The Moral Obligation: Repay or Walk?
Short Sales are a tricky beast. There are two sides to the argument when it comes to paying off a loan that you’ve promised to pay. The first argument is that you’ve signed a promise to pay and you have a moral obligation to do so. The second argument says that the lenders took advantage of us, so why should be pay them back? They are the cause, right?
It doesn’t exactly work that way. When you signed the note on your home, there was no clause within it that stated that you promise to pay “when the market is good.” You signed a promise to pay no matter what. Let’s face it. I think we all can take a step back and say that we’ve learned a huge lesson about borrowing money in this day and age, and the lenders have clearly taken a step back to re-evaluate how they lend money. So, it’s arguable that both parties are at fault for the disastrous market conditions.
That doesn’t release you from the obligation that you agreed to. So, what are you supposed to do now? Repay, or walk away?
That all depends on your financial outlook. If you are in a position of financial distress, and you’re headed towards an inevitable foreclosure, then you’re probably a candidate for a Short Sale, which is the best option for you because it’s not really walking away. It’s asking the lender for permission to sell for less than you owe. Foreclosure is what happens when you simply don’t pay. Foreclosure is not an option, it is a symptom. People who don’t pay their mortgage lose their homes. People that walk away from their homes, lose their homes.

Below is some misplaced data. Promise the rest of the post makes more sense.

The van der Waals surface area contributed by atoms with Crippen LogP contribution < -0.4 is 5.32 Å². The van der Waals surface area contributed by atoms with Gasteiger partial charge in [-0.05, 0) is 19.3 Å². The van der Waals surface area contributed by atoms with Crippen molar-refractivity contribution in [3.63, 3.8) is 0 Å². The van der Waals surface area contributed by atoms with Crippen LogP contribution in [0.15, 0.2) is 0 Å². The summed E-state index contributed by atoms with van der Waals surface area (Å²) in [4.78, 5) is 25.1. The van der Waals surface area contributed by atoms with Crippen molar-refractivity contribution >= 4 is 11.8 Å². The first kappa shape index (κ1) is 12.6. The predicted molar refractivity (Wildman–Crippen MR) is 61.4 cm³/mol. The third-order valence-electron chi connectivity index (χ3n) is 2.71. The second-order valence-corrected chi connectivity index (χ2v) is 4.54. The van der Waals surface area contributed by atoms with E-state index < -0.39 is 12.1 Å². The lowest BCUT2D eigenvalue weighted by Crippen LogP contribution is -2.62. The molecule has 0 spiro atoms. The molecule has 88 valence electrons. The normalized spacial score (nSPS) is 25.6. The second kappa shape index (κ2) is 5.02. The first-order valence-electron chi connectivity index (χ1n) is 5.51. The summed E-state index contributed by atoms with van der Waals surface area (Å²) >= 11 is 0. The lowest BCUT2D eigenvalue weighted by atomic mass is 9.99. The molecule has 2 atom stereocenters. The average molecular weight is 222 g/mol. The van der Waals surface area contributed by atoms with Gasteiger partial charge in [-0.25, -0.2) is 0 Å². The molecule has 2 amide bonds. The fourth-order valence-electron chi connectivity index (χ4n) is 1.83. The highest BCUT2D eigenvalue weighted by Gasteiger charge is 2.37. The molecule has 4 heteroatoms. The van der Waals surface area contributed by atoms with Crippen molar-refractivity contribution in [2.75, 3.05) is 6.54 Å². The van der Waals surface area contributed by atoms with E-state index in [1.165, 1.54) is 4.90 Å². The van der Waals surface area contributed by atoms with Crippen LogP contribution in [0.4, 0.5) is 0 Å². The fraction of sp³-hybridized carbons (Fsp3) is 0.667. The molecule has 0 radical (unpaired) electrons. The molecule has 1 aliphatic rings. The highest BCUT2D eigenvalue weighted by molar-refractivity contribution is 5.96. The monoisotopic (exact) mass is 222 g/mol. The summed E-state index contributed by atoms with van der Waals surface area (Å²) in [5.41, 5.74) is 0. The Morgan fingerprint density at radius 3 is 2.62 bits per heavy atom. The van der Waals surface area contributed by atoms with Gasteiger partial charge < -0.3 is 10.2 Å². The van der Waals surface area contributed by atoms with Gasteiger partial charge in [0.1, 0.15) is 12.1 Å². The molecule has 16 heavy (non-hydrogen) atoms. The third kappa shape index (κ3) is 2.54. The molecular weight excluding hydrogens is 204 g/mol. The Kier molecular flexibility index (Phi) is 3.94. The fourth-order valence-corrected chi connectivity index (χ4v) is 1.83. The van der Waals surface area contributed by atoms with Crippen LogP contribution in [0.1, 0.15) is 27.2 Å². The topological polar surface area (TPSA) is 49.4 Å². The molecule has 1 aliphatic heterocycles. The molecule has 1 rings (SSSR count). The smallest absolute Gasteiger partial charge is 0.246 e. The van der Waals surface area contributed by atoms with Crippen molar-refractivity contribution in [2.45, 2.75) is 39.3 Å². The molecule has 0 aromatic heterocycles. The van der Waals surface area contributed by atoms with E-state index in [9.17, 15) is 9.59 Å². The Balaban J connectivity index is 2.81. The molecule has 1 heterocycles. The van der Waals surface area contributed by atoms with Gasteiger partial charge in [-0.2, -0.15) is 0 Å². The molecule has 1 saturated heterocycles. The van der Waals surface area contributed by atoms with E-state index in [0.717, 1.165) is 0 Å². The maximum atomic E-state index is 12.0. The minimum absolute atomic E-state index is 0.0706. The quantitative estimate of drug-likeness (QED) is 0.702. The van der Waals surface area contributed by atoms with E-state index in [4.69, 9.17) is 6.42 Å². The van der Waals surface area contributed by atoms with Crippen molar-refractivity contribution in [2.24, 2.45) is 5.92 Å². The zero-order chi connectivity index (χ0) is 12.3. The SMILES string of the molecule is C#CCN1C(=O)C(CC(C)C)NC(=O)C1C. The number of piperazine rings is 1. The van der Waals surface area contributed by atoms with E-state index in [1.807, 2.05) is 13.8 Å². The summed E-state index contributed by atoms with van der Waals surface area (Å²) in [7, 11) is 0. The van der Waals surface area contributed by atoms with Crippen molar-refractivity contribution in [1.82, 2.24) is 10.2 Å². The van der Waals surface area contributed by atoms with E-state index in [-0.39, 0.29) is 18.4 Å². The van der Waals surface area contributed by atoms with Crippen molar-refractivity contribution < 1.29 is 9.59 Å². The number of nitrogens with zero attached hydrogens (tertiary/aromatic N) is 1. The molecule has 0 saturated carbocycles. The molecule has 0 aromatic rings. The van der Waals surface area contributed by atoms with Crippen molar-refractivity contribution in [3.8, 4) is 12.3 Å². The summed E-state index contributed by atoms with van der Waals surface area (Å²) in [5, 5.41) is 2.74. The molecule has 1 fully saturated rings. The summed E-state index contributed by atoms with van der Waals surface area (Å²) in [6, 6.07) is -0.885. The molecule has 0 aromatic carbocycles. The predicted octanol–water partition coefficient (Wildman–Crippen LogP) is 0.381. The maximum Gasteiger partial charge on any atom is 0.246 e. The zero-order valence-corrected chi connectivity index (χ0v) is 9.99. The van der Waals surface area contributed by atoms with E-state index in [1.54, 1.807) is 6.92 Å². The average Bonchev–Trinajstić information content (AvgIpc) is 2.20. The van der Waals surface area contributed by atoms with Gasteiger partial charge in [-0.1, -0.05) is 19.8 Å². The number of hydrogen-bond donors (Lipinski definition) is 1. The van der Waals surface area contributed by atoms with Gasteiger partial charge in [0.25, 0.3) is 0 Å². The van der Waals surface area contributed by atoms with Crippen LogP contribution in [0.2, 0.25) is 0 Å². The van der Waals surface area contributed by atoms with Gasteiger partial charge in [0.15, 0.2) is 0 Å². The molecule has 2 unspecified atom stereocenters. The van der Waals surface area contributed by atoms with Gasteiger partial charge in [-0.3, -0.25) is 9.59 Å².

It’s critical that you determine whether or not you qualify for a Short Sale. A short sale allows you to move on with your life with the permission of the lender. The lender agrees to release you from the note, and release the mortgage, and in most cases, you can walk away with peace of mind and a bright outlook on your future.
Why would a lender allow this?
Banks don’t want real estate. They want money. They lend money to make money. Without cash, a bank goes out of business. We’ve seen this happen time and time again. When you quit paying your mortgage, and the bank reposesses your house, they have to spend thousands upon thousands of dollars to maintain the house, prepare it for sale, and sell it. It will cost them more to foreclose than it will to allow you to sell it for current market value.
You have a moral obligation to pay your debts. You signed a promise. When you walk away, you are invalidating your credibility and as a result, regaining trust in you as a borrower will take years. Don’t walk away without attempting to sell the property, and make sure you hire someone who knows what they’re doing.